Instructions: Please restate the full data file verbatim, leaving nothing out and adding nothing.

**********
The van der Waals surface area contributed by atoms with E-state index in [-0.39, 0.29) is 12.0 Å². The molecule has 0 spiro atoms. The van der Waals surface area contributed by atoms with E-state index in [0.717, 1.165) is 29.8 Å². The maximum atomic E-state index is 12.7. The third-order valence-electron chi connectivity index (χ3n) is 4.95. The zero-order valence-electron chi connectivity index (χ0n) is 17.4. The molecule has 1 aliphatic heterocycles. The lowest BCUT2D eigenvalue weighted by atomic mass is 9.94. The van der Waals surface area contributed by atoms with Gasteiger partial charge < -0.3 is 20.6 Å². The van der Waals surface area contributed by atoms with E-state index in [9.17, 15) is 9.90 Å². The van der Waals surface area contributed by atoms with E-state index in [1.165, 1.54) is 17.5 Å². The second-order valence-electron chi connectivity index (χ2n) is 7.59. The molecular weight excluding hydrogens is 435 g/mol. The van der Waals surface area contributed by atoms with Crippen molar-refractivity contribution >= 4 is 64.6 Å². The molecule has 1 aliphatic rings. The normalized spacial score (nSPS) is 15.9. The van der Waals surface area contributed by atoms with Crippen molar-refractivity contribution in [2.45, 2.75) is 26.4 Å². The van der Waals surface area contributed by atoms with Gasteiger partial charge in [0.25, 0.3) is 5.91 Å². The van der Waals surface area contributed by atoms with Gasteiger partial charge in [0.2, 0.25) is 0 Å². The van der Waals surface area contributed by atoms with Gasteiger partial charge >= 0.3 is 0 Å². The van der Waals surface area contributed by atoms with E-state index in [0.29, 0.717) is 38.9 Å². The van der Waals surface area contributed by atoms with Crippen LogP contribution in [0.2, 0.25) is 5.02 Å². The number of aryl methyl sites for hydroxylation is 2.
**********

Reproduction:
The van der Waals surface area contributed by atoms with E-state index in [-0.39, 0.29) is 12.0 Å². The molecule has 0 spiro atoms. The van der Waals surface area contributed by atoms with E-state index in [0.717, 1.165) is 29.8 Å². The maximum atomic E-state index is 12.7. The third-order valence-electron chi connectivity index (χ3n) is 4.95. The zero-order valence-electron chi connectivity index (χ0n) is 17.4. The molecule has 1 aliphatic heterocycles. The lowest BCUT2D eigenvalue weighted by atomic mass is 9.94. The van der Waals surface area contributed by atoms with Gasteiger partial charge < -0.3 is 20.6 Å². The van der Waals surface area contributed by atoms with E-state index in [9.17, 15) is 9.90 Å². The van der Waals surface area contributed by atoms with E-state index in [1.165, 1.54) is 17.5 Å². The second-order valence-electron chi connectivity index (χ2n) is 7.59. The molecular weight excluding hydrogens is 435 g/mol. The van der Waals surface area contributed by atoms with Crippen molar-refractivity contribution >= 4 is 64.6 Å². The molecule has 1 aliphatic rings. The normalized spacial score (nSPS) is 15.9. The van der Waals surface area contributed by atoms with Crippen molar-refractivity contribution in [2.45, 2.75) is 26.4 Å². The van der Waals surface area contributed by atoms with Gasteiger partial charge in [0.25, 0.3) is 5.91 Å². The van der Waals surface area contributed by atoms with Gasteiger partial charge in [0.2, 0.25) is 0 Å². The van der Waals surface area contributed by atoms with Gasteiger partial charge >= 0.3 is 0 Å². The van der Waals surface area contributed by atoms with E-state index in [0.29, 0.717) is 38.9 Å². The van der Waals surface area contributed by atoms with Crippen LogP contribution in [0.2, 0.25) is 5.02 Å². The number of aryl methyl sites for hydroxylation is 2.